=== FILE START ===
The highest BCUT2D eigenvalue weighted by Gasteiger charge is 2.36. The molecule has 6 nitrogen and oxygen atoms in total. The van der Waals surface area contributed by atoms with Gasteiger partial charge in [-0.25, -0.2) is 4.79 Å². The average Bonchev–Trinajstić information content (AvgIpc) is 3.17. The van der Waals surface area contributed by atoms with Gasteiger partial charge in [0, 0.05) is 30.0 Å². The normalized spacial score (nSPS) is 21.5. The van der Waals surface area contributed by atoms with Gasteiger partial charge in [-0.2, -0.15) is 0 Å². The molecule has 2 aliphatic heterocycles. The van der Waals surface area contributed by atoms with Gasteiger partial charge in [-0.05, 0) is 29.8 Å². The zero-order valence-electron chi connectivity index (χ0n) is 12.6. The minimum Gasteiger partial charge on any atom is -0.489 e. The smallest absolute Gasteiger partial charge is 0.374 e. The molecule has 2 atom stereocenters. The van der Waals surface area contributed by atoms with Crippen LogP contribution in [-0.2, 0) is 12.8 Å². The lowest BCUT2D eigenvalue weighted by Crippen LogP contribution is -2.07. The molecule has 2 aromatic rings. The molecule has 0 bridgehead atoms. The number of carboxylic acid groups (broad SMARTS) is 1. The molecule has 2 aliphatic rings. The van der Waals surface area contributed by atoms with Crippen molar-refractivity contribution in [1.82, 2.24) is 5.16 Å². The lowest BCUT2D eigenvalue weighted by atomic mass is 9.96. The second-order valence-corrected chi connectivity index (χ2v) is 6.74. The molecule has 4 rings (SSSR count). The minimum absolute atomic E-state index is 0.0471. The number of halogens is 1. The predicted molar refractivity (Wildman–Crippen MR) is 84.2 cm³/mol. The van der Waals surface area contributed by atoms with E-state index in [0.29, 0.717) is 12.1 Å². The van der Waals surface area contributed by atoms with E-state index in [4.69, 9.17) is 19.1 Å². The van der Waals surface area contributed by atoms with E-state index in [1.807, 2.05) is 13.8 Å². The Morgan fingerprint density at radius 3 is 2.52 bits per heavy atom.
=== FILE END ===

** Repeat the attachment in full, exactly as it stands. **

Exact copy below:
The highest BCUT2D eigenvalue weighted by Gasteiger charge is 2.36. The molecule has 6 nitrogen and oxygen atoms in total. The van der Waals surface area contributed by atoms with Gasteiger partial charge in [-0.25, -0.2) is 4.79 Å². The average Bonchev–Trinajstić information content (AvgIpc) is 3.17. The van der Waals surface area contributed by atoms with Gasteiger partial charge in [0, 0.05) is 30.0 Å². The normalized spacial score (nSPS) is 21.5. The van der Waals surface area contributed by atoms with Gasteiger partial charge in [-0.2, -0.15) is 0 Å². The molecule has 2 aliphatic heterocycles. The van der Waals surface area contributed by atoms with Gasteiger partial charge in [-0.05, 0) is 29.8 Å². The zero-order valence-electron chi connectivity index (χ0n) is 12.6. The minimum Gasteiger partial charge on any atom is -0.489 e. The smallest absolute Gasteiger partial charge is 0.374 e. The molecule has 2 atom stereocenters. The van der Waals surface area contributed by atoms with Crippen LogP contribution in [-0.2, 0) is 12.8 Å². The lowest BCUT2D eigenvalue weighted by Crippen LogP contribution is -2.07. The molecule has 2 aromatic rings. The molecule has 0 bridgehead atoms. The number of carboxylic acid groups (broad SMARTS) is 1. The molecule has 2 aliphatic rings. The van der Waals surface area contributed by atoms with Crippen molar-refractivity contribution in [1.82, 2.24) is 5.16 Å². The lowest BCUT2D eigenvalue weighted by atomic mass is 9.96. The second-order valence-corrected chi connectivity index (χ2v) is 6.74. The molecule has 4 rings (SSSR count). The minimum absolute atomic E-state index is 0.0471. The number of halogens is 1. The predicted molar refractivity (Wildman–Crippen MR) is 84.2 cm³/mol. The van der Waals surface area contributed by atoms with E-state index in [0.29, 0.717) is 12.1 Å². The van der Waals surface area contributed by atoms with E-state index in [4.69, 9.17) is 19.1 Å². The van der Waals surface area contributed by atoms with E-state index in [1.807, 2.05) is 13.8 Å². The Morgan fingerprint density at radius 3 is 2.52 bits per heavy atom.